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Wow. Golly. Gee. Wow.

You have a few issues here. Firstly, the fixed cost of your physical structure, whether owned or rented. Then you have the variable costs, such as utilities and labor - if you're looking for merchandise then someone has to mind the shop. What size is your local market? By keeping it solely a physical shop you've limited yourself to far fewer potential customers. I don't see how this is good.

I think you may better off developing an online business, such as selling here, other forums, or even on ebay. It will help you learn what the market is looking for and how much it's willing to pay. Certainly this will reduce your start up costs and allow you to spend time looking for merchandise. Having a physical structure with little inventory, or filled with items no one wants, is the death knell. You can hide these mistakes by selling online. Perhaps once you gain expertise and develop a viable business model you can branch out and get that shop you want.
 
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MrG

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yeah - as said, I would buying items at your basic thrift prices. In some cases they are fixed to the type of item, in other cases they vary with the brand. some do discount days as well. That said, I think you can take an item out of thrift store, and mark it up at a higher price point. My supposition is that people would be more willing to spend money on a cultivated collection of higher end merch at a 'resale' shop vs going to a thrift store. Not outrageous, but if I could buy say a polo button down for 3-4 bucks and mark it up and sell it for 15 - 20 bucks, I think there may be something there. same with jeans, tops, etc... and thats without touching women's stuff, I haven't fully thought that through yet.

I'm sorry, but this sounds completely outrageous from a business perspective.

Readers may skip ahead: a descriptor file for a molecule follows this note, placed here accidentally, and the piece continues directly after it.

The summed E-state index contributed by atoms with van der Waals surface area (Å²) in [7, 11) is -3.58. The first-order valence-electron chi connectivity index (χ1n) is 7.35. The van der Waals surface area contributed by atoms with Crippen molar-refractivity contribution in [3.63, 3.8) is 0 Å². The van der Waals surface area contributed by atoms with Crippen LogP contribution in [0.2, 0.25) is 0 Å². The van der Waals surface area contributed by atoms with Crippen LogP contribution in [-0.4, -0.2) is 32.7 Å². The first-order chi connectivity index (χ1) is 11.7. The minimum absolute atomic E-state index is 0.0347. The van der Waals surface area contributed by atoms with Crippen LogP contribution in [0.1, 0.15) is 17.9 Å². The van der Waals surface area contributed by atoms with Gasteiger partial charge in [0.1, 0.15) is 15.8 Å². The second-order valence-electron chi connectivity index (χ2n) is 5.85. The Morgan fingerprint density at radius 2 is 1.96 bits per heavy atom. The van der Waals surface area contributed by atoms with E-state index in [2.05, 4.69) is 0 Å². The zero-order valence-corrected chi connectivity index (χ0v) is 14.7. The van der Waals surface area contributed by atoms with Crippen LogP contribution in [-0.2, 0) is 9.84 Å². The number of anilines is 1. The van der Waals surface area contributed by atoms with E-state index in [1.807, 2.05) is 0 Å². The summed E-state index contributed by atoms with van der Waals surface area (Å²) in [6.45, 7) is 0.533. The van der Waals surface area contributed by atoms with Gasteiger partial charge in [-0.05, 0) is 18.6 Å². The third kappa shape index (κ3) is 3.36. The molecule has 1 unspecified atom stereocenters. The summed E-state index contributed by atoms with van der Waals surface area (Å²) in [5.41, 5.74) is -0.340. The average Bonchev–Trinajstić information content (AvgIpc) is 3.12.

First, you don't have a reliable inventory stream. What happens when you've bought up all the merchandise in the area? The supply to the stores you want to use as a supplier is finite, and, for you to make money, you're going to consume merchandise at a pretty good clip. You need high volume to make a profit, and you need a steady stream of product. The places you're buying from, on the other hand, don't necessarily have to turn a profit, and, even if they do, they're much more diverse in terms of selection.

Second, you're vastly overestimating the willingness of people to pay five or six times as much for an item simply for a bit of convenience or air of quality. They may be willing to pay a bit more, but you're talking about an enormous increase in terms of price. In order to maintain a large enough margin for you to be profitable, you'd have to charge more than people are willing to pay for the added convenience.

Third, a very similar model already exists, at least where I live. It's call Plato's Closet, and I believe there are similar businesses, as well. The difference is in the way they acquire inventory, and their way appears to be vastly superior.

I agree with others who have said - this might be something worth doing in an online format, but I just don't see how it's remotely viable in a brick-and-mortar, high-overhead setup.